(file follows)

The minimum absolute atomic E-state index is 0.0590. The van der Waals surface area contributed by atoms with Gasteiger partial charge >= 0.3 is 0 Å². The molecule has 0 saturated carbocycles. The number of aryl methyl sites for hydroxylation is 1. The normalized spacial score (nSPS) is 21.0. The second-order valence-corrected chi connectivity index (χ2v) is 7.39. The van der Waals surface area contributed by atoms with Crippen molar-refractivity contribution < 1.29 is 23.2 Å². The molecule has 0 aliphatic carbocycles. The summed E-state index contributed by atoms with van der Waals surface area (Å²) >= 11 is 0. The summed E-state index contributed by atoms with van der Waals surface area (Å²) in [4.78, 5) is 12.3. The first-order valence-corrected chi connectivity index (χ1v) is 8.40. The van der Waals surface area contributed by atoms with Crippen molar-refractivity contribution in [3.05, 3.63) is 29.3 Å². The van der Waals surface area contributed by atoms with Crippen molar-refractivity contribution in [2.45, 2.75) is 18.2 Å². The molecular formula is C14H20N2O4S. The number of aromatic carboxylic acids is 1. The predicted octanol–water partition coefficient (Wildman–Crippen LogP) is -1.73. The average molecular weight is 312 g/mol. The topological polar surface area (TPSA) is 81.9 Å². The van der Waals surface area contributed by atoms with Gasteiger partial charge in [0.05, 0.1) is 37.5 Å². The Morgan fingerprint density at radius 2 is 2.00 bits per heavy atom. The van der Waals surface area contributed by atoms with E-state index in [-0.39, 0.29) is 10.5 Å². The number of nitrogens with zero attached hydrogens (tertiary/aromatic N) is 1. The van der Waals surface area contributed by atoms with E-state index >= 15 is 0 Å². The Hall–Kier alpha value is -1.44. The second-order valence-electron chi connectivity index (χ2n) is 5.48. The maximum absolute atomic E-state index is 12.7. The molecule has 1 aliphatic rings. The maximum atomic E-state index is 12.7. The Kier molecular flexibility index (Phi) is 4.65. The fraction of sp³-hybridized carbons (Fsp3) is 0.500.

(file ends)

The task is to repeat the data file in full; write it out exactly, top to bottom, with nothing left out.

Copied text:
The minimum absolute atomic E-state index is 0.0590. The van der Waals surface area contributed by atoms with Gasteiger partial charge >= 0.3 is 0 Å². The molecule has 0 saturated carbocycles. The number of aryl methyl sites for hydroxylation is 1. The normalized spacial score (nSPS) is 21.0. The second-order valence-corrected chi connectivity index (χ2v) is 7.39. The van der Waals surface area contributed by atoms with Crippen molar-refractivity contribution < 1.29 is 23.2 Å². The molecule has 0 aliphatic carbocycles. The summed E-state index contributed by atoms with van der Waals surface area (Å²) >= 11 is 0. The summed E-state index contributed by atoms with van der Waals surface area (Å²) in [4.78, 5) is 12.3. The first-order valence-corrected chi connectivity index (χ1v) is 8.40. The van der Waals surface area contributed by atoms with Crippen molar-refractivity contribution in [3.05, 3.63) is 29.3 Å². The van der Waals surface area contributed by atoms with Crippen molar-refractivity contribution in [2.45, 2.75) is 18.2 Å². The molecular formula is C14H20N2O4S. The number of aromatic carboxylic acids is 1. The predicted octanol–water partition coefficient (Wildman–Crippen LogP) is -1.73. The average molecular weight is 312 g/mol. The topological polar surface area (TPSA) is 81.9 Å². The van der Waals surface area contributed by atoms with Gasteiger partial charge in [0.05, 0.1) is 37.5 Å². The Morgan fingerprint density at radius 2 is 2.00 bits per heavy atom. The van der Waals surface area contributed by atoms with E-state index in [-0.39, 0.29) is 10.5 Å². The number of nitrogens with zero attached hydrogens (tertiary/aromatic N) is 1. The van der Waals surface area contributed by atoms with E-state index >= 15 is 0 Å². The Hall–Kier alpha value is -1.44. The second-order valence-electron chi connectivity index (χ2n) is 5.48. The maximum absolute atomic E-state index is 12.7. The molecule has 1 aliphatic rings. The maximum atomic E-state index is 12.7. The Kier molecular flexibility index (Phi) is 4.65. The fraction of sp³-hybridized carbons (Fsp3) is 0.500.